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For more than a decade, Amsterdam has had a ‘nachtburgemeester’ or ‘Night Mayor,’ an official charged with being the bridge between the nightlife economy, city officials, and sleeping residents. Now, the Dutch concept is starting to spread across Europe. This story is co-reported with City Lab, which covers all things urban from the Atlantic, and is part of NewsHour Weekend’s “Urban Ideas” series.
Sam Weber and Laura Fong
From its marijuana-filled coffee shops to its prominent red light district, Amsterdam's bustling nightlife has long been a destination for revelers from all over the world.
But a thriving nighttime economy can present issues for the city's residents, from loud noise to zoning problems.
To respond to these challenges, a unique public official is charged with helping manage the city's celebrated nightlife: the "Nachtburgemeester," which means "Night Mayor."
Elected by an Internet vote and a jury of nightlife businesses, Mirik Milan is the current night mayor of Amsterdam. While Milan doesn't wield any official power in government, he says the role is crucial in making connections between different stakeholders around nightlife.
"Where you have a problem at night, the first reaction of city officials or the mayor would be, 'Oh, we have to stop this,' instead of finding a solution," Mirik said. "Our function is to bridge the gap between all the sides."
But finding common ground between the nightlife economy and the rest of the city's sleeping residents is not easy task.
In Rembrandtplein Square, a popular destination for nightlife, Night Mayor Milan and the Mayor of Amsterdam helped install 20 "square hosts" to help monitor behavior on weekends. These hosts encourage imbibing patrons to "stay classy" and follow the rules.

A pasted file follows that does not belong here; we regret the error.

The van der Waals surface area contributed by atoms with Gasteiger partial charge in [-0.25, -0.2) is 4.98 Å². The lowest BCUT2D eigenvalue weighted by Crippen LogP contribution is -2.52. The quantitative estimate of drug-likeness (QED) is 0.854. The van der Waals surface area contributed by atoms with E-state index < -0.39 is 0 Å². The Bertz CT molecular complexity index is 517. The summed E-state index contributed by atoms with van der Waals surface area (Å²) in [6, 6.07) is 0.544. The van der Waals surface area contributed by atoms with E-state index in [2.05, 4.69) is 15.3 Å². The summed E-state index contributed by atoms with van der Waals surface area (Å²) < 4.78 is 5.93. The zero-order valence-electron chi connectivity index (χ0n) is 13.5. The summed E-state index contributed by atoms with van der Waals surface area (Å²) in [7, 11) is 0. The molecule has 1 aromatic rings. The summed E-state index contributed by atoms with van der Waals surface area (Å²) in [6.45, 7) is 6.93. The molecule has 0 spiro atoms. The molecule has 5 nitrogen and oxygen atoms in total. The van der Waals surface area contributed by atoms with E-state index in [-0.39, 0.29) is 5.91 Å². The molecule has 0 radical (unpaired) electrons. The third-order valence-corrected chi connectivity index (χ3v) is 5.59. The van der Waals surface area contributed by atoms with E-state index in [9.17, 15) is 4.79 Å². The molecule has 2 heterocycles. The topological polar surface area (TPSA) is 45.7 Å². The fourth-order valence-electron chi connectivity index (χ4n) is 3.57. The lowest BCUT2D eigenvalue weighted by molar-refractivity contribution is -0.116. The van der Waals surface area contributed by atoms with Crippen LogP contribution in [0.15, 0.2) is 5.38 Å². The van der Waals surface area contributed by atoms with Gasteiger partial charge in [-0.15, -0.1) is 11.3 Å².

When Night Mayor Milan noticed that many problems in Amsterdam seemed to occur around the time when bars closed and patrons were all at once pushed out into the street, he proposed a solution: clubs that don't close.
"If people can just leave whenever they want, you have really a lot less pressure on the neighborhood," Milan said.
There are now 10 clubs in Amsterdam that are licensed to stay open 24 hours a day, all located outside of the city center.
While the concept of the Night Mayor is predominantly Dutch, it has started to spread to other cities in Europe, including Paris. Last month the first-ever International Night Mayor Summit was held in Amsterdam, which brought together Night Mayors, activists, promoters, and researchers from all over the world.
The actual Mayor of Amsterdam, Eberhard van der Laan, attended the summit and credits Night Mayor Mirik Milan as being a valuable partner in governing the city.
"He's a kind of mediator," Mayor van der Laan said. "He gives ideas, he helps moderate the dialogue, he brings in experts, he gives good warnings when you need him."
Another summit attendee was Chris Garrit, who serves as the Night Mayor in the northern city of Groningen. The city is known as a hub for live music and is also famous for not having any closing times for its bars and clubs. As Night Mayor, Garrit has had to mediate issues between venues and neighbors, but he also sees his role as a champion for independent and nightlife culture.
"The culture always needs a voice to say something, because there's always more rules and regulations going on," said Garrit. "If nobody stands up, then the cultural climate can be going down."
Read the full transcript below:
The Dutch capital of Amsterdam is famous for scenic canals, bicycle-filled streets, and museums of old master paintings. Amsterdam is also known for its "anything goes" attitude…with marijuana smoked in coffee shops and its red light district where prostitution is legal.